Standing Out in Essays and Application Materials

Yale University
Gunnar Klack, Sterling Memorial Library Bass Library Yale University, CC BY-SA 4.0

To be sure, applicants demonstrate their focus in their grades, which should be highest in their specialist subject. But they also show their knowledge in their supplemental materials, especially personal essays, interviews, and letters of recommendation. 

All of these institutions value students who participate in extracurricular activities, such as volunteer work and clubs. Extracurriculars show the admission board that you care about your community and have made a positive impact on those around you. 

Unsurprisingly, these activities should relate to the major you’re studying, as they can further demonstrate your focus. If you’re looking at a science degree, make sure that you’ve taken time to serve the scientific community around you. 

Tutor younger students who are struggling. Help run labs for your chemistry teacher. Volunteer as a judge for science fairs. Put together science-based clubs at your school or community centers. 

Extracurriculars can also lead to strong letters of recommendation, which are an essential part of any college application. Your letters should come from those with whom you have built a relationship and who are respected in their field. Letters can show the type of person you’ll become while studying at school. 

Many of the Ivies hold interviews with applicants. Interviews and application essays can be your opportunity to make your best case for yourself, especially if the numbers don’t reflect your quality as a student. In both of these scenarios, remember that you are essentially selling yourself to the school. 

For example, if you’re applying to Dartmouth, you’ll want to tell your story to the application board and emphasize that only Dartmouth can help you achieve your intellectual goals. Be sure to frame your points around what you can do for the school. What will you bring to the student body? How will you enrich the lives of fellow attendees? What will you add to the school’s academics or athletics? 

Applying to All Eight Is a Good Idea

As anyone who has ever applied to colleges can tell you, it’s wise to have safety schools. A safety is a school with lower acceptance standards that one includes in their application process to ensure they get at least one offer. A safety school is undoubtedly one that an applicant wants to attend, it just isn’t the favorite. 

The underlying point behind that strategy is that applying to school is partially a numbers game. The more places to which you apply, the greater your chance of getting accepted into one. 

For that reason, it’s a good idea to apply to each of the eight Ivy League schools. While this does mean several application fees to pay, it does not involve as much extra work as you’d think. After all, all eight of the Ivies require similar material in their application, which means that you don’t have to do much revision to tailor existing essays and portfolios for different schools.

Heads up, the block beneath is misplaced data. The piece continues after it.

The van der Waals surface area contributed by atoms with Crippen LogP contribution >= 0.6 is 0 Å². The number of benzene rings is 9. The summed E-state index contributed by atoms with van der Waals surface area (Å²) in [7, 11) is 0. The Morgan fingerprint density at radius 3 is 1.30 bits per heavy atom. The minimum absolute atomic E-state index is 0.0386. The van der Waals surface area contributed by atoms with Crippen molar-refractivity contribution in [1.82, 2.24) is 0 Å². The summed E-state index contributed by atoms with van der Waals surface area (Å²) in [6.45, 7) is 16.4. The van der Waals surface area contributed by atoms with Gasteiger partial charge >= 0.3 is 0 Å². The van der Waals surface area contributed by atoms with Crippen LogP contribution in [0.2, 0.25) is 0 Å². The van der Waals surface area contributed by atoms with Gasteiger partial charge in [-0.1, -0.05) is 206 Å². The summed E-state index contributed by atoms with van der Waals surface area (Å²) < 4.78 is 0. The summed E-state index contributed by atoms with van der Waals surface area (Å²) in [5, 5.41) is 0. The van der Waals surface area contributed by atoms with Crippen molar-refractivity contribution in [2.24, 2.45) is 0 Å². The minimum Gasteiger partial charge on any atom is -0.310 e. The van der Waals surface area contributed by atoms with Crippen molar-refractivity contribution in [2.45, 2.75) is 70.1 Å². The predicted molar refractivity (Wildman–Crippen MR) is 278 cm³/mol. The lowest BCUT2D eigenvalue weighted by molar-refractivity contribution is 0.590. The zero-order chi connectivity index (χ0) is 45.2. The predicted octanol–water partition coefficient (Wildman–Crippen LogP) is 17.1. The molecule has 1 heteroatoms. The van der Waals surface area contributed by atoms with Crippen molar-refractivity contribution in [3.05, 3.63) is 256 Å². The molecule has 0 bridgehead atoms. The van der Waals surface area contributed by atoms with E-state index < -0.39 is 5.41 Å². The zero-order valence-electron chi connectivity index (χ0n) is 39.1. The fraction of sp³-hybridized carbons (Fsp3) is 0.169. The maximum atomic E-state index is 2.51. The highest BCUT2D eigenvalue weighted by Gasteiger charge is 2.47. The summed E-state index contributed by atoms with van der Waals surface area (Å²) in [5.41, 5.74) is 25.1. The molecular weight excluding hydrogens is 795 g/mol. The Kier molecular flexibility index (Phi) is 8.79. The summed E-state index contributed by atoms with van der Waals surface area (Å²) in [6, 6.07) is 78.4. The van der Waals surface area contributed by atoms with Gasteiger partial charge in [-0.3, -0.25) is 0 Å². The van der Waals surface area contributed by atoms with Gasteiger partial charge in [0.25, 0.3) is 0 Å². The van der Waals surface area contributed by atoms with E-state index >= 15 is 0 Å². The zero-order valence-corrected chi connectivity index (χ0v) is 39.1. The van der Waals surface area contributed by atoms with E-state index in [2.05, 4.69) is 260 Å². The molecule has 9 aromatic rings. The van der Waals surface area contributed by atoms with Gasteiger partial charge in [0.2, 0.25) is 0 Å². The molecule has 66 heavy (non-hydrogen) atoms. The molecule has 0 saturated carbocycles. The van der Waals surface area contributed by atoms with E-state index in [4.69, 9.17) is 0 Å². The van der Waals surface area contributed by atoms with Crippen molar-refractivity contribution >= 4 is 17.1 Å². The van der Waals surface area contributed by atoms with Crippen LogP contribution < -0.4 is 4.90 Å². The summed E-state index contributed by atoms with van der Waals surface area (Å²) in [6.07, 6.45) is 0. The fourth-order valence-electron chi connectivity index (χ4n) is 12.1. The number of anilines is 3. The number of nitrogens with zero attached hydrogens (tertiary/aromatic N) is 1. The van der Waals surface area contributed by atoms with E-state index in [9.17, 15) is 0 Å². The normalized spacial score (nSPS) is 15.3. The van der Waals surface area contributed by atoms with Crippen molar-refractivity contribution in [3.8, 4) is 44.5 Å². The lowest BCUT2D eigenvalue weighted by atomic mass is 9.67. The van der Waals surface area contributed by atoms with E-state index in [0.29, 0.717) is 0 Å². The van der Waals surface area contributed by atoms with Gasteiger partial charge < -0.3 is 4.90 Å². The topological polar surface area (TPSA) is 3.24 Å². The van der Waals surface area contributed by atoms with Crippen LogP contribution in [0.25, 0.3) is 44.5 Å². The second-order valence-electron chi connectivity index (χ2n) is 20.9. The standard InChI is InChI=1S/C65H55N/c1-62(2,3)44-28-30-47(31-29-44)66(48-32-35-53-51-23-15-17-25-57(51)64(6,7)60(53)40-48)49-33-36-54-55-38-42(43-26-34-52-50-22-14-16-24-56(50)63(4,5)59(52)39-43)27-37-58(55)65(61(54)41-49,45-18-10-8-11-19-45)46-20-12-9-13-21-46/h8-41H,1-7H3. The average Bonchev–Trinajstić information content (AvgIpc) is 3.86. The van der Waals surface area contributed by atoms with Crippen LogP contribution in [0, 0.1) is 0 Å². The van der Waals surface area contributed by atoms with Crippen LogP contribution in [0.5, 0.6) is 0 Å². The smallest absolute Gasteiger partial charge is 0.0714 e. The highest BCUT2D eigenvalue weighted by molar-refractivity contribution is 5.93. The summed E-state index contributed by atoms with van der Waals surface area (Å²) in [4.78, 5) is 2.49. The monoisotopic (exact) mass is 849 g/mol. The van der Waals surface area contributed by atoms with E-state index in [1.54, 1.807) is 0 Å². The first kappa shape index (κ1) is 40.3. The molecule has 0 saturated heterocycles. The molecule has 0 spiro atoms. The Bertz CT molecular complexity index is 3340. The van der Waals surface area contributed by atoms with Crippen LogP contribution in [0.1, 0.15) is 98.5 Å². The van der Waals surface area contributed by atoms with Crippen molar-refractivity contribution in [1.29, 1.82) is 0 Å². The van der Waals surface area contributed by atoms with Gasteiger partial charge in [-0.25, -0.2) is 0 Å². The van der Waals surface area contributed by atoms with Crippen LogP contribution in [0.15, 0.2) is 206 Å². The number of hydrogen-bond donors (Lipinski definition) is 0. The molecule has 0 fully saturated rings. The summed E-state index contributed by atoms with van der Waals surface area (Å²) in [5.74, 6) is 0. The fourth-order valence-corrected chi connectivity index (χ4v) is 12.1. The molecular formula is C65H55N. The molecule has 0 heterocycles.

In fact, the Ivies recently signed a joint statement on admission policies in an attempt to streamline the process between the eight schools. As a result, all of the Ivies will mail decision letters in mid-December and in late March. They will all advise some applicants of the probability of admission after October 1st of the prospect’s senior year of high school. 

However, the schools request that applicants who receive an indication that they will probably be accepted and who have decided to matriculate at one institution are encouraged, but not required, to notify the other institutions and withdraw those applications as promptly as possible. 

Summer Programs at an Ivy League School

Some of the greatest resources for those planning to apply to these schools are the summer programs hosted by many Ivy League institutions. Some of these programs simply occur on the campus and have little to do with the actual functions of the college. While some of these programs accept anyone who has the money to pay the application fees, they can still be useful for letting an applicant spend time on the campus and gain more lines on their cv. 

But even better are the programs that accept people based on merit, as these are often put on by the school itself and, thus, reflect the application committee’s values. Not only does participation in such a program result in another credit to list on a personal essay, but it exposes students to the standards of the school and its faculty. 

One such program is the Yale Summer Session for Pre-College students. In this program, high school students can take classes taught by Yale faculty and even get college credit. The courses offered include African American Autobiography, Race and Gender in Asian American Popular Culture, and others. 

Harvard offers two summer programs for high school students. In the pre-college program, students take a two-week online course (not for credit) taught by Harvard faculty, in topics such as Digital Media, Anthropology, and Expository Writing. In the secondary school program, students take one or two seven-week courses taught by Harvard faculty, for which they’ll gain both college credit and a better picture of the college experience.